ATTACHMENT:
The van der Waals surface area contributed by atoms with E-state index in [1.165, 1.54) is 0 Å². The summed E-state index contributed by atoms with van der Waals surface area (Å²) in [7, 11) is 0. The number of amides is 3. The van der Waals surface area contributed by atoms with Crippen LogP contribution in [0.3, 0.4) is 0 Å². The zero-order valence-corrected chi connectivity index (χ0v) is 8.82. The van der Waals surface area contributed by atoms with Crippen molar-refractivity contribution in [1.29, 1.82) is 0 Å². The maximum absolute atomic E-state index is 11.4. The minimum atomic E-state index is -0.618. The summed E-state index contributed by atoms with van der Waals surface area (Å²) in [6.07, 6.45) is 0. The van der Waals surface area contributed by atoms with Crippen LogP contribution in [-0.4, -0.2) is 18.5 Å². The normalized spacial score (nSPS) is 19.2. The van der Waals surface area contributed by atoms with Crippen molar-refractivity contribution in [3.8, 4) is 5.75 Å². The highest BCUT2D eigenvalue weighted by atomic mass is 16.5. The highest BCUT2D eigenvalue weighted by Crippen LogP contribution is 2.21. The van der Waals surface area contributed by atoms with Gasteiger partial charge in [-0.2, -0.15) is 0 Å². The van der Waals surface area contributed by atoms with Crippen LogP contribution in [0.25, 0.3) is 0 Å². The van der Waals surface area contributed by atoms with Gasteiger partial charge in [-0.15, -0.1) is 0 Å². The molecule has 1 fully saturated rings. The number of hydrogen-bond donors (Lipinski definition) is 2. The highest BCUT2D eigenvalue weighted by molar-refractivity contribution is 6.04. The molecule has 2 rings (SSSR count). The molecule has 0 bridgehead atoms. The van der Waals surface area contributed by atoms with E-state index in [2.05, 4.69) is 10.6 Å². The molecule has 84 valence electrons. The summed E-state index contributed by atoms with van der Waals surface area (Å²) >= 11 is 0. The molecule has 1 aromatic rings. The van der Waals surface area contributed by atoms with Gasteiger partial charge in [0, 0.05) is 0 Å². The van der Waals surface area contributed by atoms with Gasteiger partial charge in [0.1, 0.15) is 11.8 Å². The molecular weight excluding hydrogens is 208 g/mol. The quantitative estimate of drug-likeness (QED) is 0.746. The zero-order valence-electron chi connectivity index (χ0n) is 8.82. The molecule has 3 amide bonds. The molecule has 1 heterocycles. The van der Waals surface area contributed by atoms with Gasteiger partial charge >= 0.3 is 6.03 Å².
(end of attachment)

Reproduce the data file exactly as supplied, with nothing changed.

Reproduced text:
The van der Waals surface area contributed by atoms with E-state index in [1.165, 1.54) is 0 Å². The summed E-state index contributed by atoms with van der Waals surface area (Å²) in [7, 11) is 0. The number of amides is 3. The van der Waals surface area contributed by atoms with Crippen LogP contribution in [0.3, 0.4) is 0 Å². The zero-order valence-corrected chi connectivity index (χ0v) is 8.82. The van der Waals surface area contributed by atoms with Crippen molar-refractivity contribution in [1.29, 1.82) is 0 Å². The maximum absolute atomic E-state index is 11.4. The minimum atomic E-state index is -0.618. The summed E-state index contributed by atoms with van der Waals surface area (Å²) in [6.07, 6.45) is 0. The van der Waals surface area contributed by atoms with Crippen LogP contribution in [-0.4, -0.2) is 18.5 Å². The normalized spacial score (nSPS) is 19.2. The van der Waals surface area contributed by atoms with Crippen molar-refractivity contribution in [3.8, 4) is 5.75 Å². The highest BCUT2D eigenvalue weighted by atomic mass is 16.5. The highest BCUT2D eigenvalue weighted by Crippen LogP contribution is 2.21. The van der Waals surface area contributed by atoms with Gasteiger partial charge in [-0.2, -0.15) is 0 Å². The van der Waals surface area contributed by atoms with Crippen LogP contribution in [0.25, 0.3) is 0 Å². The van der Waals surface area contributed by atoms with Gasteiger partial charge in [-0.15, -0.1) is 0 Å². The molecule has 1 fully saturated rings. The number of hydrogen-bond donors (Lipinski definition) is 2. The highest BCUT2D eigenvalue weighted by molar-refractivity contribution is 6.04. The molecule has 2 rings (SSSR count). The molecule has 0 bridgehead atoms. The van der Waals surface area contributed by atoms with E-state index in [2.05, 4.69) is 10.6 Å². The molecule has 84 valence electrons. The summed E-state index contributed by atoms with van der Waals surface area (Å²) >= 11 is 0. The molecule has 1 aromatic rings. The van der Waals surface area contributed by atoms with Gasteiger partial charge in [0, 0.05) is 0 Å². The van der Waals surface area contributed by atoms with Gasteiger partial charge in [0.1, 0.15) is 11.8 Å². The molecular weight excluding hydrogens is 208 g/mol. The quantitative estimate of drug-likeness (QED) is 0.746. The zero-order valence-electron chi connectivity index (χ0n) is 8.82. The molecule has 3 amide bonds. The molecule has 1 heterocycles. The van der Waals surface area contributed by atoms with Gasteiger partial charge >= 0.3 is 6.03 Å².